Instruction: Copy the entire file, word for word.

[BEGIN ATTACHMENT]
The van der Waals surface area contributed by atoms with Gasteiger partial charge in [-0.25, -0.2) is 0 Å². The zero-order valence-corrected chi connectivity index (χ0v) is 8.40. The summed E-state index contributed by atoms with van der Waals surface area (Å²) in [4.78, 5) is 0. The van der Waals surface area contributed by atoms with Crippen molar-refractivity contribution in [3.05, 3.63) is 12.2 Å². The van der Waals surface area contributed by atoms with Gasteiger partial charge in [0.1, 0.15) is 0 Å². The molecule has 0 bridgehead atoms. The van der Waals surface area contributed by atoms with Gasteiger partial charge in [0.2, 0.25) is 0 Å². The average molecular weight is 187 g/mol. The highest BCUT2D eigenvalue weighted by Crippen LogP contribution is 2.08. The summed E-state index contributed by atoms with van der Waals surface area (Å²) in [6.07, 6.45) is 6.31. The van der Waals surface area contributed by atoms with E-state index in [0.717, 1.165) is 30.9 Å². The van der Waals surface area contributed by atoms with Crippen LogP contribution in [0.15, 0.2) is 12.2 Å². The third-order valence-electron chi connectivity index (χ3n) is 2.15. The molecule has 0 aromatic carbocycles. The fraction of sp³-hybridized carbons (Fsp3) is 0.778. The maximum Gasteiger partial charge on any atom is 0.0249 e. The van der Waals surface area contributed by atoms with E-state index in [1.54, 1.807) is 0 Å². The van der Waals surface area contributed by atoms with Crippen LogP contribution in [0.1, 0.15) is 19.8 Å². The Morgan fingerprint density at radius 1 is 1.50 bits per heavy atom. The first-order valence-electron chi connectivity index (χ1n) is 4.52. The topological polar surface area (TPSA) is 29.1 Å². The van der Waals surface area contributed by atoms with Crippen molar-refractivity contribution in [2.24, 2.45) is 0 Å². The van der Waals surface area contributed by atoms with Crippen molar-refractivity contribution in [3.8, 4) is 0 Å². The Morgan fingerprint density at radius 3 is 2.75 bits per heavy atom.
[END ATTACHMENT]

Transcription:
The van der Waals surface area contributed by atoms with Gasteiger partial charge in [-0.25, -0.2) is 0 Å². The zero-order valence-corrected chi connectivity index (χ0v) is 8.40. The summed E-state index contributed by atoms with van der Waals surface area (Å²) in [4.78, 5) is 0. The van der Waals surface area contributed by atoms with Crippen molar-refractivity contribution in [3.05, 3.63) is 12.2 Å². The van der Waals surface area contributed by atoms with Gasteiger partial charge in [0.1, 0.15) is 0 Å². The molecule has 0 bridgehead atoms. The van der Waals surface area contributed by atoms with Gasteiger partial charge in [0.2, 0.25) is 0 Å². The average molecular weight is 187 g/mol. The highest BCUT2D eigenvalue weighted by Crippen LogP contribution is 2.08. The summed E-state index contributed by atoms with van der Waals surface area (Å²) in [6.07, 6.45) is 6.31. The van der Waals surface area contributed by atoms with E-state index in [0.717, 1.165) is 30.9 Å². The van der Waals surface area contributed by atoms with Crippen LogP contribution in [0.15, 0.2) is 12.2 Å². The third-order valence-electron chi connectivity index (χ3n) is 2.15. The molecule has 0 aromatic carbocycles. The fraction of sp³-hybridized carbons (Fsp3) is 0.778. The maximum Gasteiger partial charge on any atom is 0.0249 e. The van der Waals surface area contributed by atoms with E-state index in [1.54, 1.807) is 0 Å². The van der Waals surface area contributed by atoms with Crippen LogP contribution in [0.1, 0.15) is 19.8 Å². The Morgan fingerprint density at radius 1 is 1.50 bits per heavy atom. The first-order valence-electron chi connectivity index (χ1n) is 4.52. The topological polar surface area (TPSA) is 29.1 Å². The van der Waals surface area contributed by atoms with Crippen molar-refractivity contribution in [2.24, 2.45) is 0 Å². The van der Waals surface area contributed by atoms with Crippen molar-refractivity contribution in [3.8, 4) is 0 Å². The Morgan fingerprint density at radius 3 is 2.75 bits per heavy atom.